Saturday, 18 April 2009

An idea - please comment

One broad distinction between the post-1982 giallo and its earlier counterpart is that issues around Italian identity no longer seem as important.

For example, the mixture of ethnicities and nationalities amongst the characters in Nothing Underneath, with the presence of a photographer of East Asian and a model of African extraction amongst them, goes without remark.

This is in sharp contrast to the discourses of exoticism and otherness that typically employed in relation to analogous characters in the 1960s and 1970s, as with the treatment of the 'black' characters in Your Vice is a Locked Room..., The Case of the Bloody Iris and Torso.

If such an approach, along with the increasing tendency to locate narratives in the US rather than Italy can in part be read as a concession to market forces, recognising US hegemony after thirty years of Italian counter-hegemonic action, it might also be read as signifying the end of the vernacular giallo audience.

The terza visione, that is, had largely been left behind and/or incorporated into the (post)modern world.


Nigel said...

In the 80's, the American slasher influence became a lot more prevalent. Loud soundtracks, more emphasis on gory kills and less on a mysterious killer. I think of films like Stagefright, Photo of Goia. A good comparison is the work of Argento and how much different the mood or tone of Opera was compared to Deep Red and Tenebrae compared to the Animal Trilogy. Argento made great use of different ways to throw the viewer off towards identifying the killer, but in Opera, there seems to be very few possibilities and is fairly obvious who it is. Italian cinema became more of an imitation cinema in the 80's and that ended up being part of the reason for their decline. They probably assumed by copying the American slasher format they could bring back the success of the Giallo boom.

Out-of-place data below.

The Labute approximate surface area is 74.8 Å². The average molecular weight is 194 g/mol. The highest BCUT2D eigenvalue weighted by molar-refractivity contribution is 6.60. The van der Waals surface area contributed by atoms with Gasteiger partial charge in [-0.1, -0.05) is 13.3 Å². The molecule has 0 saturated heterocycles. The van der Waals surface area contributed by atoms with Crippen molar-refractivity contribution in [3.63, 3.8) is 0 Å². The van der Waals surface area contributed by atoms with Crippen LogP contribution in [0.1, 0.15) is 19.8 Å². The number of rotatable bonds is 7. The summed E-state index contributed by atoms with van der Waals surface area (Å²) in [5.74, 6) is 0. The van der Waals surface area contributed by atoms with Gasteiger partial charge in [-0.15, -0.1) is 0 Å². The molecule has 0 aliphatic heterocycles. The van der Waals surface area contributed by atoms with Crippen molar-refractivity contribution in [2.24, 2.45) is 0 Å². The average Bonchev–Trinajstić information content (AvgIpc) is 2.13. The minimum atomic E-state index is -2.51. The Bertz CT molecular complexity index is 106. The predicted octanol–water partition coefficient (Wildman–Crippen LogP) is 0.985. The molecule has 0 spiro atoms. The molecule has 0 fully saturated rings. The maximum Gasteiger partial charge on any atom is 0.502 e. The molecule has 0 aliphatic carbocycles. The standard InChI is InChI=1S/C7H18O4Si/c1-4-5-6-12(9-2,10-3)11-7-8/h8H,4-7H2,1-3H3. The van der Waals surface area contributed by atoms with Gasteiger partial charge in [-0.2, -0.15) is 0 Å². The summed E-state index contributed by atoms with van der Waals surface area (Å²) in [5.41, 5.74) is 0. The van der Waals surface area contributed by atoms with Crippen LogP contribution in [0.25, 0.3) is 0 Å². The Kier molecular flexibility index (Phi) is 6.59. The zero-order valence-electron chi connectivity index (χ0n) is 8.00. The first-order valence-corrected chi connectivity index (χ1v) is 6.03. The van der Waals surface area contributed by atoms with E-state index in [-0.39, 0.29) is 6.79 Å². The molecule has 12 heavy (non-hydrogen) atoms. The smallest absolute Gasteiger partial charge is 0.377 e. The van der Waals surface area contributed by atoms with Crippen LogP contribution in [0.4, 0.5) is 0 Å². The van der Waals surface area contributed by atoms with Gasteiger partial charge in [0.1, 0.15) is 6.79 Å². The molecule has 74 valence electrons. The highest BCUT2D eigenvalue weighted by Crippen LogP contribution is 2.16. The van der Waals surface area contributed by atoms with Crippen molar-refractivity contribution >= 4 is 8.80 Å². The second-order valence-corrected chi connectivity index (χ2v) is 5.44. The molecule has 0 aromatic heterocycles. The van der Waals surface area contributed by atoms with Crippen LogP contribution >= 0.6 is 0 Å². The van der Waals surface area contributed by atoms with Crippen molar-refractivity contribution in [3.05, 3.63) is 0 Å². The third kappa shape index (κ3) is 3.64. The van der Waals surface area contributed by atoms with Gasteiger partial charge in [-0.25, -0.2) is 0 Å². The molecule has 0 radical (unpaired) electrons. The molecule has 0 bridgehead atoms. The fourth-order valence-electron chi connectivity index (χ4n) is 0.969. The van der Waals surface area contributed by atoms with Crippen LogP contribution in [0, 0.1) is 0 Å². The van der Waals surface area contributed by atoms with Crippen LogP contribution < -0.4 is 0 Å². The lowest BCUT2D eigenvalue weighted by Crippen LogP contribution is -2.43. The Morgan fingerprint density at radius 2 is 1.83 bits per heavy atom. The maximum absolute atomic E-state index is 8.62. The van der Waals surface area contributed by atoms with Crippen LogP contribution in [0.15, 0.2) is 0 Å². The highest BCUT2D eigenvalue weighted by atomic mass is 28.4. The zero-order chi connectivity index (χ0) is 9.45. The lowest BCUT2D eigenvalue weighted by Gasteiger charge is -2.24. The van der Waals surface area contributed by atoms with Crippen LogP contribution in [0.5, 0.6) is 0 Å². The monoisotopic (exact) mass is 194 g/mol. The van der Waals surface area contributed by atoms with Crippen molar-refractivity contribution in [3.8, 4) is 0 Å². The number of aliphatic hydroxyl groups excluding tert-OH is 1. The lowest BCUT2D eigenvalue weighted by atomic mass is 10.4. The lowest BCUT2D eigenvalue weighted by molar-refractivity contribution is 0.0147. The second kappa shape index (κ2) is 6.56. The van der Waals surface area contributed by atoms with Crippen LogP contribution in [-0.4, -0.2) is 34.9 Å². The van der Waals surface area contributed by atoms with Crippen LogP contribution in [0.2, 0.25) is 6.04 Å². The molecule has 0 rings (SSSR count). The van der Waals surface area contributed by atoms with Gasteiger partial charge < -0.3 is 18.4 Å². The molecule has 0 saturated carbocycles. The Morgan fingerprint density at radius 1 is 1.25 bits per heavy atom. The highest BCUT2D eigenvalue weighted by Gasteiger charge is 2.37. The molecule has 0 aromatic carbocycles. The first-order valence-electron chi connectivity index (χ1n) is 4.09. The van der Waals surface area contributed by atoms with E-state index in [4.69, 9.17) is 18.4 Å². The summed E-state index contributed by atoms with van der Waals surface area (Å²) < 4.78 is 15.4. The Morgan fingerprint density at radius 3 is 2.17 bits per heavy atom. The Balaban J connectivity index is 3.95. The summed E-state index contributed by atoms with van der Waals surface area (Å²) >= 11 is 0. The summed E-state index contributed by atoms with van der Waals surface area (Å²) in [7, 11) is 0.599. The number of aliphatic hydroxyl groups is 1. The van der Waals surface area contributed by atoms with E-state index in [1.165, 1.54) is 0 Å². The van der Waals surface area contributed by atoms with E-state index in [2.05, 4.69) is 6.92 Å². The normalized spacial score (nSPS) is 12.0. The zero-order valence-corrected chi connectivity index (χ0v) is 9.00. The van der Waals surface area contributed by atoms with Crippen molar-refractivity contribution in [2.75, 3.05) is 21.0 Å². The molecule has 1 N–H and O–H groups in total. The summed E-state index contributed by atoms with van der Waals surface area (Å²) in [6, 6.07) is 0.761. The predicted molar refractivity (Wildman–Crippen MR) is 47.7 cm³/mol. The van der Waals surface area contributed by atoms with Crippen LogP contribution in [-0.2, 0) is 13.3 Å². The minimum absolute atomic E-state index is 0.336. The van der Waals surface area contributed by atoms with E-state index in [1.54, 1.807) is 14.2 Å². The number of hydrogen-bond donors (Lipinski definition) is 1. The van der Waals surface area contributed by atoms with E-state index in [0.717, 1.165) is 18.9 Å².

Anonymous said...

While the American influence obviously became a lot stronger and dominant in the 80s, I think this is a bit of an oversimplification - foreign protagonists can also be found in earlier gialli and often go without remark. Likewise, the giallo craze of the early 70s was arguably as much indebted to the thriller craze overseas (and the German krimis), the slasher craze just appears to be more dominant for two reasons:

1. slasher movies are incredibly cheap to produce and thus attracted more low budget (=lazier) producers.

2. several of the slasher stereotypes are rather hard to translate to other cultures (e.g. there are no colleges, fraternities, etc. in Europe (except for the UK, no cheerleaders and entirely different social structures (no jocks, nerds etc. or at least the hierachies aren't nearly as rigid as they are in the US) and the temtation to follow the American formula (and use an American setting) is thus far greater.

Finally, I'd argue that the very existence of local products, no matter how "Americanised" they might outwardly appear, is already proof of a still existing vernacular audience (going by the decline of the movie industry in the UK and Germany and the still somewhat successful French industry).